Viviane Reding, EU Commissioner for Information Society and Media, has made and interesting but basically flawed speech which touches on P2P filesharing. Here’s the important bit:
My first and most important priority for Digital Europe is: To make it easier and more attractive to access digital content, wherever produced in Europe.
If that’s what you want to do, it’s very easy to achieve, because there’s already a very easy and attractive way to access digital content, it’s called BitTorrent. Therefore the simplest way to enable this goal is to make non-commerical copying of digital content legal.
The availability of attractive content that appeals to European viewers, listeners and readers will be decisive in driving further the take-up of high-speed broadband internet. It is therefore regrettable that we currently have an extremely polarised debate on the matter: While many right holders insist that every unauthorised download from the internet is a violation of intellectual property rights and therefore illegal or even criminal, others stress that access to the internet is a crucial fundamental right. Let me be clear on this: Both sides are right.
Rubbish. Either you have a fundamental right to use the Internet, in which case you can upload and download information from it (which is basically all the Internet does). Or you don’t have such a right, in which case the state, at the behest of the content corporations, can cut off your Internet access if you share files. You can’t have it both ways.
The drama is that after long and often fruitless battles, both camps have now dug themselves in their positions, without any signs of opening from either side.
This is a matter of high principle, on which we shouldn’t compromise.
In the meantime, internet piracy appears to become more and more “sexy”, in particular for the digital natives already, the young generation of intense internet users between 16 and 24. This generation should become the foundation of our digital economy, of new innovation and new growth opportunities. However, Eurostat figures show that 60% of them have downloaded audiovisual content from the internet in the past months without paying. And 28% state that they would not be willing to pay.
Indeed, digital natives see the world differently from people who got their worldview from the Gutenberg Age
These figures reveal the serious deficiencies of the present system. It is necessary to penalise those who are breaking the law. But are there really enough attractive and consumer-friendly legal offers on the market? Does our present legal system for Intellectual Property Rights really live up to the expectations of the internet generation?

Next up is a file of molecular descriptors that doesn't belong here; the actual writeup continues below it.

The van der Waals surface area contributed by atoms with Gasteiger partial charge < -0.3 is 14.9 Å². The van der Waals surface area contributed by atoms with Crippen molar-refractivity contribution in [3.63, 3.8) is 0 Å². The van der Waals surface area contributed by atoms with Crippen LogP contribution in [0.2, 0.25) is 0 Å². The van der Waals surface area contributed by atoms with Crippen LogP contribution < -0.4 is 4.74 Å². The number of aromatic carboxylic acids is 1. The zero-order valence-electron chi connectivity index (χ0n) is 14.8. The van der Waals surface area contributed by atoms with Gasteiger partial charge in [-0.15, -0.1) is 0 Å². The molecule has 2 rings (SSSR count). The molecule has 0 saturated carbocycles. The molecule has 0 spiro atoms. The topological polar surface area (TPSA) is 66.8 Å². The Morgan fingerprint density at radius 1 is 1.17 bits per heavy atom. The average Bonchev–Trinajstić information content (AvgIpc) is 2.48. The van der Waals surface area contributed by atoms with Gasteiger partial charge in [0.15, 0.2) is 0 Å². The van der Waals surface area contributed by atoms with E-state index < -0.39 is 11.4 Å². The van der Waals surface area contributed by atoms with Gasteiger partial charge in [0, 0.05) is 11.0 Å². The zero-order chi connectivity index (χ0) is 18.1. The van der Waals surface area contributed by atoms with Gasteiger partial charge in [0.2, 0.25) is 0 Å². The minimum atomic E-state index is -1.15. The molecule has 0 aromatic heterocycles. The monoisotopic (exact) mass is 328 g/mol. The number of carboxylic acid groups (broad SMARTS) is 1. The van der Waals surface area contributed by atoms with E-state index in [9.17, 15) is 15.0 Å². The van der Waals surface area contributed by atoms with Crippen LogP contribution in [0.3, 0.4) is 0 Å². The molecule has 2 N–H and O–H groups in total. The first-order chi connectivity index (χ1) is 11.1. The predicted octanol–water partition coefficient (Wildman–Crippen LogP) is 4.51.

Of course not. Which is why the Pirate Party is here.
Have we considered all alternative options to repression?
The main option to repression would be to legalise filesharing. But I’d be interested to hear what Reding thinks are the “alternative options”.
Have we really looked at the issue through the eyes of a 16 year old? Or only from the perspective of law professors who grew up in the Gutenberg Age?
As you point out, 60% of digital natives share files; if you want that to be illegal and punished, then yes you are only seeing it “from the perspective of law professors who grew up in the Gutenberg Age” (I like the term “Gutenberg Age”, BTW).
In my view, growing internet piracy is a vote of no-confidence in existing business models and legal solutions. It should be a wake-up call for policy-makers.
Yes, exactly. So why haven’t you woken up?
If we do not, very quickly, make it easier and more consumer-friendly to access digital content, we could lose a whole generation as supporters of artistic creation and legal use of digital services.
Digital natives aren’t against artistic creation. In fact, they’re mostly for it. What they are against is business models that depend on copies being scarce and hard to create. Those business models worked in the Gutenberg Age. They don’t work in the Digital Age. Best get rid of them, and get rid of outdated laws that prop them up.
As for “legal use of digital services”, I’m all for that — just change the law to make filesharing legal.
Economically, socially, and culturally, this would be a tragedy. It will therefore be my key priority to work, in cooperation with other Commissioners, on a simple, consumer-friendly legal framework for accessing digital content in Europe’s single market, while ensuring at the same time fair remuneration of creators.
Fair remuneration is fine. Just don’t expect that the remuneration will be through scarity-of-copies business models, because it won’t.
Digital Europe can only be built with content creators on board; and with the generation of digital natives as interested users and innovative consumers.
It’s interesting that Reding lists “content creators” first and only later “digital natives”; I think that’s an expression whose desires she most cares about. In the long term, of course, it doesn’t matter, because if Reding and other establishment figures continue to ignore digital natives’ wordview, then digital natives will join the Pirate Party in their millions, and since new future voters will be digital natives, we’ll win.